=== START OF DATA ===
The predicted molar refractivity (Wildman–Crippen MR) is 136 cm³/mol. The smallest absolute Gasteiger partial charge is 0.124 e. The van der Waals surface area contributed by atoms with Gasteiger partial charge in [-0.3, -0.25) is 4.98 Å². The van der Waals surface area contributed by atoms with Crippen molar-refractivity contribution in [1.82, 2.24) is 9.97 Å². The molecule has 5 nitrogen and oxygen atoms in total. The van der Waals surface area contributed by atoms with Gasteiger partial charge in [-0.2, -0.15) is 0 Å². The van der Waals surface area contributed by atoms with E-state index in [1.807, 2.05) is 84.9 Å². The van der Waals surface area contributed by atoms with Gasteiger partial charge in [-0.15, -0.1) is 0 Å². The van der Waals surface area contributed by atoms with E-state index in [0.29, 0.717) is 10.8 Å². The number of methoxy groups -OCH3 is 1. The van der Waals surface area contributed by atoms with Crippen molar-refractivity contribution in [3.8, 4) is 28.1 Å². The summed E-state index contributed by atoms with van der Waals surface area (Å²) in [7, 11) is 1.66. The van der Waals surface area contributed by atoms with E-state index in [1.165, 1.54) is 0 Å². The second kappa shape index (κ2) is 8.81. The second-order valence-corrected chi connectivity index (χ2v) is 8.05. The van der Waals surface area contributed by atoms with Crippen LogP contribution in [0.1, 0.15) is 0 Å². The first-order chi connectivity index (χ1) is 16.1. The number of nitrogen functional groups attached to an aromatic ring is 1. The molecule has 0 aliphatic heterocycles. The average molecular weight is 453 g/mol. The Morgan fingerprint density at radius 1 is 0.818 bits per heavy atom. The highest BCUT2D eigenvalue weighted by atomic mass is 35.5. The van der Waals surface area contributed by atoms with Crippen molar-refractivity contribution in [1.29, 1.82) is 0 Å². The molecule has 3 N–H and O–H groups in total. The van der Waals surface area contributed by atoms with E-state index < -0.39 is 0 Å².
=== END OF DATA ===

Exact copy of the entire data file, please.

The predicted molar refractivity (Wildman–Crippen MR) is 136 cm³/mol. The smallest absolute Gasteiger partial charge is 0.124 e. The van der Waals surface area contributed by atoms with Gasteiger partial charge in [-0.3, -0.25) is 4.98 Å². The van der Waals surface area contributed by atoms with Crippen molar-refractivity contribution in [1.82, 2.24) is 9.97 Å². The molecule has 5 nitrogen and oxygen atoms in total. The van der Waals surface area contributed by atoms with Gasteiger partial charge in [-0.2, -0.15) is 0 Å². The van der Waals surface area contributed by atoms with E-state index in [1.807, 2.05) is 84.9 Å². The van der Waals surface area contributed by atoms with Gasteiger partial charge in [-0.15, -0.1) is 0 Å². The van der Waals surface area contributed by atoms with E-state index in [0.29, 0.717) is 10.8 Å². The number of methoxy groups -OCH3 is 1. The van der Waals surface area contributed by atoms with Crippen molar-refractivity contribution in [3.8, 4) is 28.1 Å². The summed E-state index contributed by atoms with van der Waals surface area (Å²) in [7, 11) is 1.66. The van der Waals surface area contributed by atoms with E-state index in [1.165, 1.54) is 0 Å². The second kappa shape index (κ2) is 8.81. The second-order valence-corrected chi connectivity index (χ2v) is 8.05. The van der Waals surface area contributed by atoms with Crippen LogP contribution in [0.1, 0.15) is 0 Å². The first-order chi connectivity index (χ1) is 16.1. The number of nitrogen functional groups attached to an aromatic ring is 1. The molecule has 0 aliphatic heterocycles. The average molecular weight is 453 g/mol. The Morgan fingerprint density at radius 1 is 0.818 bits per heavy atom. The highest BCUT2D eigenvalue weighted by atomic mass is 35.5. The van der Waals surface area contributed by atoms with Crippen molar-refractivity contribution in [1.29, 1.82) is 0 Å². The molecule has 3 N–H and O–H groups in total. The van der Waals surface area contributed by atoms with E-state index < -0.39 is 0 Å².